Thursday, November 21, 2019

117. (2019-2020): Review: FIRES IN THE MIRROR (seen November 20, 2019)

“Still Burning”

Anna Deavere Smith’s sterling career as an actress, playwright, speaker, and academic took off like a rocket when, in 1992, she conceived, wrote, and performed her remarkable one-person docudrama, Fires in the Mirror. (She followed in 1994 with the similarly successful Twilight: Los Angeles, 1992.)

The still relevant Fires in the Mirror, absent its original subtitle, Crown Heights, Brooklyn and Other Identities, is now getting a first-class revival at the Pershing Square Signature Center’s Linney Courtyard Theatre. Surprisingly, what was once a one-woman play is now a one-man play in the supple, chameleon-like hands of Michael Benjamin Washington (The Boys in the Band). 
Michael Benjamin Washington. All photos: Joan Marcus.
Smith, awarded the National Humanities Medal by Pres. Obama in 2013, created a new type of documentary theatre with Fires in the Mirror. In it, she wove together verbatim passages recorded in interviews with multiple figures directly and indirectly involved with the riots that erupted in Brooklyn’s Crown Heights community in 1991. The spark that lit the fires of racial rage and anti-Semitic conflict was an accident in which a car carrying the Lubavitcher Rabbi Menachem Mendel Schneerson ran a red light, causing the driver to lose control and fatally hit an eight-year-old black boy, Gavin Cato.
The circumstances surrounding and following the accident bore great social and political consequences. Among the ingredients simmering in the dangerous brew were the reactions of the responding ambulances, secular and religious; the violent behavior of the crowd at the site; the fate of the never-punished driver, the retaliatory murder of a young, Australian, rabbinical scholar; the actions of the police; and the participation by civil rights, religious, and political leaders in the inflammatory discourse that ensued. 
Smith’s interviewees, who ranged across the social, religious, and political spectrum, appear within a structure divided into seven sections: Identity, Mirrors, Hair, Race, Rhythm, Seven Verses, and, most extensively, Crown Heights, Brooklyn August 1991. Within these, we meet 26 people, each with their own subtitled segment, ranging from, for example, playwright Ntzoke Shange and an anonymous Lubavitcher woman in Identity, to physicist Aron M. Bernstein in Mirrors, to a black, teenage girl and the Rev. Al Sharpton in Hair, to activist Angela Davis in Race, to rapper Monique “Mo” Matthews in Rhythm, to Minister Conrad Mohammed and Jewish author Letty Cottin Pogrebin in Seven Verses, to 15 individuals, culminating with Carmel Cato, Gavin’s father, in the final section.
Many of these people are little known today, others like Sharpton remain in the public eye. Numerous others are mentioned but don’t appear (other than in the many video projections designed by Hannah Wasileski), their identities clarified in the helpful listing provided in the program insert, which also carries notes by Smith and a timeline of events.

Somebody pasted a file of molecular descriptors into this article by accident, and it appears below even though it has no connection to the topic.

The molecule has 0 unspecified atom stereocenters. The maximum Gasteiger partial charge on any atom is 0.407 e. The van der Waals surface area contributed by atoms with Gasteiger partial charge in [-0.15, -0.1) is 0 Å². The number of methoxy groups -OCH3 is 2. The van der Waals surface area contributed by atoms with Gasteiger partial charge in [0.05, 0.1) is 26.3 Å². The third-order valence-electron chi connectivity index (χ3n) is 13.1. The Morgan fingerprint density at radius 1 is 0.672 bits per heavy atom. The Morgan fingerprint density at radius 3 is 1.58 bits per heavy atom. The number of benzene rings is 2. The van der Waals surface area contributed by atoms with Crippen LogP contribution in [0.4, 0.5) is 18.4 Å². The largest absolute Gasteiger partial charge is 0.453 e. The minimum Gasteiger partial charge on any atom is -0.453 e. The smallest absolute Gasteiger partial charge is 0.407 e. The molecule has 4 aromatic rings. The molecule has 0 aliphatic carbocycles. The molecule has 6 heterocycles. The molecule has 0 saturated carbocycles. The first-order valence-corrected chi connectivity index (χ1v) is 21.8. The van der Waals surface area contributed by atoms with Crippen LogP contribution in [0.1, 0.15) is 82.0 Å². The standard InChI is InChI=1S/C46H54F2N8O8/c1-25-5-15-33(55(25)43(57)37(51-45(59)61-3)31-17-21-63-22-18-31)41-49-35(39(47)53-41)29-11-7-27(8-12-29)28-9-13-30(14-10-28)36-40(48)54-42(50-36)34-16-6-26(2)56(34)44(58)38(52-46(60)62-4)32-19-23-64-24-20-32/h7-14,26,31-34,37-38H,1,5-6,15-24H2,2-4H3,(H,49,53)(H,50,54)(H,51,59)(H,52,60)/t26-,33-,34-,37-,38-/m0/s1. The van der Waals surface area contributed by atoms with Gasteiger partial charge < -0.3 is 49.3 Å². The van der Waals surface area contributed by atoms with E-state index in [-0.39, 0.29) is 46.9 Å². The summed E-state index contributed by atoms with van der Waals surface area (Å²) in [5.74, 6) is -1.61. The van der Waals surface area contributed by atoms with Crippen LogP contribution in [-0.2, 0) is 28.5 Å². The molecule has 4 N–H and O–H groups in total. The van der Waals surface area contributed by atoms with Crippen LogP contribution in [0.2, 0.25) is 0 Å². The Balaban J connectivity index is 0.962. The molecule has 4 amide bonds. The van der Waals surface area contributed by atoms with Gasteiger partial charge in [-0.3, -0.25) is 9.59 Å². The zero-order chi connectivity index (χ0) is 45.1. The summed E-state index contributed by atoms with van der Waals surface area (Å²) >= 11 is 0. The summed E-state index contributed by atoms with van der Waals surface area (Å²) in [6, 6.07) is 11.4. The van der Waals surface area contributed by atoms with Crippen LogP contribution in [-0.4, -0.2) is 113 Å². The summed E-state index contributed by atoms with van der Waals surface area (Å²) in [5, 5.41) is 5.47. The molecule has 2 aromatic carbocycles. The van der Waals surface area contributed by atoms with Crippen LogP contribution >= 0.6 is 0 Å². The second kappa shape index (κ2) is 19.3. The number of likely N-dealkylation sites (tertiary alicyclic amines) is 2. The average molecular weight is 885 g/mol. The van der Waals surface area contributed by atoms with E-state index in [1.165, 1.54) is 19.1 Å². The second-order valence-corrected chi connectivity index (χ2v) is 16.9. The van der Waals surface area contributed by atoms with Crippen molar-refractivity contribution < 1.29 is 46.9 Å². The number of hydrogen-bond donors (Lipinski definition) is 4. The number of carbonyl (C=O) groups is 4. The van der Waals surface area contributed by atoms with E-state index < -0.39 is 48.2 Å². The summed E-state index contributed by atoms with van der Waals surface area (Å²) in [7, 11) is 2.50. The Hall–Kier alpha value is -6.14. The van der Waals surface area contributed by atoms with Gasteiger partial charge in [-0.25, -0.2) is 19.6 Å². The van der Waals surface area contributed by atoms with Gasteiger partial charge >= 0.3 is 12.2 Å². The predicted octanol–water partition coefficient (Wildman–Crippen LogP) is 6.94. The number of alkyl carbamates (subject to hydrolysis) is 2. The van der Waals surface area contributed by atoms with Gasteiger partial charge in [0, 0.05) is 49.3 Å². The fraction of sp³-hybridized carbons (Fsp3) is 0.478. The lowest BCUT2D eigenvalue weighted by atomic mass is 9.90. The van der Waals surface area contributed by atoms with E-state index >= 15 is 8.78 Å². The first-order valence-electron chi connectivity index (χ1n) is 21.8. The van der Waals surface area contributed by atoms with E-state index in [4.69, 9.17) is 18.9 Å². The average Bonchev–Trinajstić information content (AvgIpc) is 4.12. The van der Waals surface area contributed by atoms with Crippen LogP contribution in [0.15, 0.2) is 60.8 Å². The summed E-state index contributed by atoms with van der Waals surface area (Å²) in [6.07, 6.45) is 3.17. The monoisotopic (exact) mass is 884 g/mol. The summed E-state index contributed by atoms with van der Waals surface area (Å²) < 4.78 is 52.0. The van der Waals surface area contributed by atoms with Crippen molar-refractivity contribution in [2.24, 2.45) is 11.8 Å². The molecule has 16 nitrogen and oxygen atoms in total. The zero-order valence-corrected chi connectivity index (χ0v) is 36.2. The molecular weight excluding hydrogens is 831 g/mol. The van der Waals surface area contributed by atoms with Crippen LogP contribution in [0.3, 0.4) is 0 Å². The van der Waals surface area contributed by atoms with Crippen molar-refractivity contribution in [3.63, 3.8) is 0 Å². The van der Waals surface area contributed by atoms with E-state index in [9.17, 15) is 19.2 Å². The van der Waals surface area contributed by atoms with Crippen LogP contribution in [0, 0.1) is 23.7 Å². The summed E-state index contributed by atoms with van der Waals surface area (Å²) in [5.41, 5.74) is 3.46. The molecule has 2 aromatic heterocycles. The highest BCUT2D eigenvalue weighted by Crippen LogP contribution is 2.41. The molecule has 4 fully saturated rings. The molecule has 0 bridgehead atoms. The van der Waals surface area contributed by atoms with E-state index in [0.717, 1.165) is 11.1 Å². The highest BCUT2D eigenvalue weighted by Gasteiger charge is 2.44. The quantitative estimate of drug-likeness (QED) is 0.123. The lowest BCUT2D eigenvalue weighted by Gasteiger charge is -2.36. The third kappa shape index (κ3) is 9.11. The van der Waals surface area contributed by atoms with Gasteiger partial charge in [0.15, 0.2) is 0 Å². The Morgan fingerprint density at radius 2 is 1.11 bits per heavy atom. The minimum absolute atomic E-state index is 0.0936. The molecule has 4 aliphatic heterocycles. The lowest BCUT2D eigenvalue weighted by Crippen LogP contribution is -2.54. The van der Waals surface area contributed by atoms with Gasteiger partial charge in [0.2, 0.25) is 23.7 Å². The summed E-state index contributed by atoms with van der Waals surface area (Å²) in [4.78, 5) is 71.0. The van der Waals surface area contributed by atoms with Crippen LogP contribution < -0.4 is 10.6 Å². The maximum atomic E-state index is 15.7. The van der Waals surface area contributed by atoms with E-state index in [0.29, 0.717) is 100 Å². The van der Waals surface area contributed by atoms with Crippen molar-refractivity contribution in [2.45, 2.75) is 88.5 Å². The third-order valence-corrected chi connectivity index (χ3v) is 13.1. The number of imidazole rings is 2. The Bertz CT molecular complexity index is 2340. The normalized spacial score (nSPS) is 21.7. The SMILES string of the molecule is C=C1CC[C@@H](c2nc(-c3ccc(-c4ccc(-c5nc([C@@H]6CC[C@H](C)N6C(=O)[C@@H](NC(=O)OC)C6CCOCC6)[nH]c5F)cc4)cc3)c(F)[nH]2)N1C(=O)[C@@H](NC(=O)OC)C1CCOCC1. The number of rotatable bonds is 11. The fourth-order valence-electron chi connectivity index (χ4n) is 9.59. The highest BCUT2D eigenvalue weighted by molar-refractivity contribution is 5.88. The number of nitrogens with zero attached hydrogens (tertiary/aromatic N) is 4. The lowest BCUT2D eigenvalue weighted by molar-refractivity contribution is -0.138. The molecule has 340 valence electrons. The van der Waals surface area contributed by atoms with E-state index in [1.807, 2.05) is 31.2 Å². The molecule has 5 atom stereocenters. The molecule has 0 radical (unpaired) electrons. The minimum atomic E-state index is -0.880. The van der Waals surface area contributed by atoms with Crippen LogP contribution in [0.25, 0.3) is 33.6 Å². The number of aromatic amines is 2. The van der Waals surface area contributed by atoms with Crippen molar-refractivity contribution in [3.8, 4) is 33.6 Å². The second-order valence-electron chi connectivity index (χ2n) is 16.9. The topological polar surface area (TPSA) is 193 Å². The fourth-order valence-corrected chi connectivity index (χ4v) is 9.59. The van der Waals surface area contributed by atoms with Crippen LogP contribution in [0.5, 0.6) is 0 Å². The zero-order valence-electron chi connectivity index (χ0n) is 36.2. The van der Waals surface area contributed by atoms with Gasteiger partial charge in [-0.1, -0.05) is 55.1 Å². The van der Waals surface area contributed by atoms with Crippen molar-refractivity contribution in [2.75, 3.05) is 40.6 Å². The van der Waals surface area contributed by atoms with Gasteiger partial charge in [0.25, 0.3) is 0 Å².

Smith’s sequence of speakers, some with personal stories (the Holocaust is referenced), cover the situation from multiple perspectives, expressing the concerns of both the black and Jewish communities of Crown Heights, and those of committed, outside observers from varying backgrounds. This exposes us to a wide assortment of feelings and philosophies, anecdotes and assessments, history and hysteria. Smith’s extraordinary achievement is to present her subjects objectively, in their own words, and, as closely as possible, to their own personas. 
I was so impressed by her original performance that, when it appeared later on public television, I taped it and showed it to my students on multiple occasions. It seemed unlikely that anyone else would ever match her ability to so accurately express the voice, accent, personality, and manner of so many disparate people, black and white. With Smith’s performance still vivid in my mind, I was skeptical that Washington could match it. But, under Saheem Ali’s pinpoint direction, he comes as close as humanly possible.

Washington, much darker-skinned than Smith, transforms himself into a thoroughly convincing, Brooklyn-accented Lubavitcher woman, headscarf and all, just as he replicates the rhetorical precision and physical mannerisms of Louis Farrakhan supporter, Conrad Mohammed. For the latter, he does so down to the tapping of sugar packets on a table, one of those utterly unforgettable bits of characterization Smith created in the original.
Using minimal props and costume elements (the latter, added to a white shirt and black pants, designed by Dede M. Ayite), Washington moves about, under Alan C. Edwards’s sensitive lighting, on Arnulfo Maldonado’s simple set backed by a mirrored wall on which words and images are projected. Mikaal Sulaiman’s creative sound design adds immeasurably to the experience. 
Like Smith, his command of the multiplicity of accents is awesome but, interestingly, he falls short in capturing the most recognizable individual in her dramatis personae, Al Sharpton. Smith came much closer to nailing Sharpton’s unique, boisterous delivery than does Washington. On the other hand, his presentation of Carmel Cato talking about his son, as the tears stream down his cheeks, is incomparably moving. 
No theatre season goes by without an assortment of solo plays, some distinguished, some quickly extinguished. But few have had the political and social impact of Fires in the Mirror. Audiences today may not recall either the circumstances of what happened or those who took part in them, but its themes continue to burn in our racially and ethnically diverse society, where neighbors continue to struggle with the imperative to live and let live.

Pershing Square Signature Center
480 W. 42nd St., NYC
Through December 8